How To Puff A Cigar


If you’re new to the world of cigars, there are a few essential tips you should learn to maximize your enjoyment. Properly drawing a cigar is crucial to fully appreciating its flavors. However, making mistakes can mark you as a novice, and nothing screams “beginner” like a fit of coughing from inhaling too deeply. Here are some tips to help you smoke a cigar like a pro.

Choose The Right Cigar

The first step is selecting the right cigar. As a beginner, this might seem overwhelming. Talk to other cigar enthusiasts or ask for recommendations from your local cigar store employee. They can guide you to a suitable choice. Typically, a mild and smooth cigar is recommended for your first experience.

We have numerous articles and videos to help you find the perfect cigar. Our Top 5 lists cover everything from strength and flavor to drink pairings, providing a wealth of information to help you make an informed choice.

Ensure You Have The Correct Accessories

Next, you’ll need some basic cigar accessories. Start simple with a sharp, inexpensive cutter, preferably one with two blades, and either wooden matches or a single-flame butane lighter. There are various styles of cutters, such as guillotine, punch, and v-cut. For a more detailed look, check out our article on different cutting styles.

Start Out Slowly

Choose a mild cigar that allows for an easy draw and lets you savor the flavors. Ask your tobacconist to recommend a few mild cigars and try one from several brands. Avoid shorter cigars initially, as they can burn hotter. A long, fat, mild cigar is ideal for beginners, providing a cooler burn and longer smoke time.

Until you find your preferences, don’t buy too many cigars of one type. Store your new cigars in Ziploc bags until you’re ready to invest in a humidor.

How To Cut Your Cigar

Premium cigars come with a closed head, covered with tobacco to form a rounded end. This end is known as the cap. Look for a distinct line separating the cap from the rest of the wrapper and cut just above this line. Cutting too high can hinder the draw, while cutting too low risks unraveling the cigar. For more details, check out our extensive article on cutting cigars.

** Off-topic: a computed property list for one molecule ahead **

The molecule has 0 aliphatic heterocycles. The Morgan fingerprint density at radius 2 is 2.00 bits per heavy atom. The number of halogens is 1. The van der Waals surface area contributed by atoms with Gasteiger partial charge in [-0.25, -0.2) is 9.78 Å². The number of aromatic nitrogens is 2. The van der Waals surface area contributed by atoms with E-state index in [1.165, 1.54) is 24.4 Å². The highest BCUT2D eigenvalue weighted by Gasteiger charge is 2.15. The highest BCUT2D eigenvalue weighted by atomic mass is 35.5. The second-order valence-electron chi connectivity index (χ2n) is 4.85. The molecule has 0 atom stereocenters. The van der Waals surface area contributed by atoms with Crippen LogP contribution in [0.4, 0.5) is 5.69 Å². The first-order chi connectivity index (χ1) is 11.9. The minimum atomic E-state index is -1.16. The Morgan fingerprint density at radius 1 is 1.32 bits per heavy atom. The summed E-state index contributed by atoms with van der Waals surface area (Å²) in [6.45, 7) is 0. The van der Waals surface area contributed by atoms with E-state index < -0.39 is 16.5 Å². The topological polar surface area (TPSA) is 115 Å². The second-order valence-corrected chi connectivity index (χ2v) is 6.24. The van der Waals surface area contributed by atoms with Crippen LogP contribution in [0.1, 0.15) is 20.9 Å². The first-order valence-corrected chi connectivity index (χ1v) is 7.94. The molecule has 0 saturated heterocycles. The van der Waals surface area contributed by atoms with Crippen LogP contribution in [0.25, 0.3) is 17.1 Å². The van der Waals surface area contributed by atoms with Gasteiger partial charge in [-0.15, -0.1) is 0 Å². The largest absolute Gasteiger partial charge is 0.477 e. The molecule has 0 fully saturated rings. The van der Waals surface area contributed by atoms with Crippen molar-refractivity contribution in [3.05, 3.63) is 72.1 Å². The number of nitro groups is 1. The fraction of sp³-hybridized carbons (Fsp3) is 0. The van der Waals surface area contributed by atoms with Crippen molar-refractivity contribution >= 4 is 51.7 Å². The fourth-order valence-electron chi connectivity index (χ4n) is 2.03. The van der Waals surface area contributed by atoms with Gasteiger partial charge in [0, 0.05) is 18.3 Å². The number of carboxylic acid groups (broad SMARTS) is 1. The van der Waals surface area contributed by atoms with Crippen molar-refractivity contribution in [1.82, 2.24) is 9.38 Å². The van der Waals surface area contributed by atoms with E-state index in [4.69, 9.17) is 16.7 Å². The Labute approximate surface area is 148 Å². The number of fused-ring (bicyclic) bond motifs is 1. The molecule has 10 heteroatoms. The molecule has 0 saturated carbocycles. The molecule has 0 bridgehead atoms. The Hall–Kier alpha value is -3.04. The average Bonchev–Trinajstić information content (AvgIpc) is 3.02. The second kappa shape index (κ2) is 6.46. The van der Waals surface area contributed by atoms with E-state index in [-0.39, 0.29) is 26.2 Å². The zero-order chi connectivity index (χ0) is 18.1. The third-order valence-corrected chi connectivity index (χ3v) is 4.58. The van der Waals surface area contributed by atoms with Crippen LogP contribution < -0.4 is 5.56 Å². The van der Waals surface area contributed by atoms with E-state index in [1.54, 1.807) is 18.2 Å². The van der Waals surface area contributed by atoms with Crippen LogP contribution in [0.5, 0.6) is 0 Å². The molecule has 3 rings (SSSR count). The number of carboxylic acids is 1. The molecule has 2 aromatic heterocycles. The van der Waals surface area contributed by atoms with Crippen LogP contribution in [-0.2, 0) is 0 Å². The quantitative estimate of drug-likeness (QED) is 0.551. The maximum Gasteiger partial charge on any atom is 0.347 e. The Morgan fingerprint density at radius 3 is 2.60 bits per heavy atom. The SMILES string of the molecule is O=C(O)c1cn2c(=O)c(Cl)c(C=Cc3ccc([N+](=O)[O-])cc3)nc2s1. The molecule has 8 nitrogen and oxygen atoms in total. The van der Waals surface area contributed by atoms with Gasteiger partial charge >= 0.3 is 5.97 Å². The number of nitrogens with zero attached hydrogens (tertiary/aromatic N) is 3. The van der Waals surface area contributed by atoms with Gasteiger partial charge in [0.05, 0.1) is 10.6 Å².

How To Light Your Cigar

A butane lighter is ideal, but wooden matches will work in a pinch. Avoid lighters like Bic® that can introduce unwanted chemicals into your smoke. Place the uncut end of the cigar in your mouth, hold it just above the flame, and begin puffing as you rotate the cigar. Continue until the cigar is fully lit and the smoke draws easily.

A popular method is the “1-2-3 method”: take two short puffs followed by one long puff to heat the oils in the cigar evenly. For a detailed guide on lighting your cigar, check out our how-to article.

How To Smoke Your Cigar

With your cigar properly lit, it’s time to relax and enjoy it. Rotate the cigar every 30 to 60 seconds while puffing to keep it lit. Develop a rhythm that allows you to smoke at the right pace for maximum enjoyment.

Never inhale the smoke. Instead, taste and savor it before blowing it out. The goal is to master drawing and expelling the smoke without inhaling it.

Pro Cigar Smoking Tips

Unlike cigarettes, the point of smoking a cigar is to savor the flavors. Draw slowly, a few times a minute, and swirl the smoke in your mouth to experience the full flavor. After swirling, try to draw the smoke to the back of your throat and exhale through your nose. This may take practice but enhances the sensory experience.

Don’t feel the need to flick the ashes after every puff. Most cigars will hold the ash until it’s about a half-inch to an inch long. How often you need to roll off the ash depends on the cigar’s filler and whether there’s a breeze or draft.

How To Finish Your Cigar

You don’t have to smoke a cigar down to the nub. Smoke until you no longer enjoy it. Once a cigar is lit, it should be smoked in one sitting. Proper etiquette calls for placing the finished cigar in an ashtray and allowing it to burn out naturally. Vigorously stubbing out the cigar can look messy.

Practice, Practice, Practice!

Drawing on a cigar is an art that takes practice. With a little effort, you’ll soon be smoking like a seasoned aficionado. You might even start to pick up more advanced techniques, such as retrohaling. Happy smoking!

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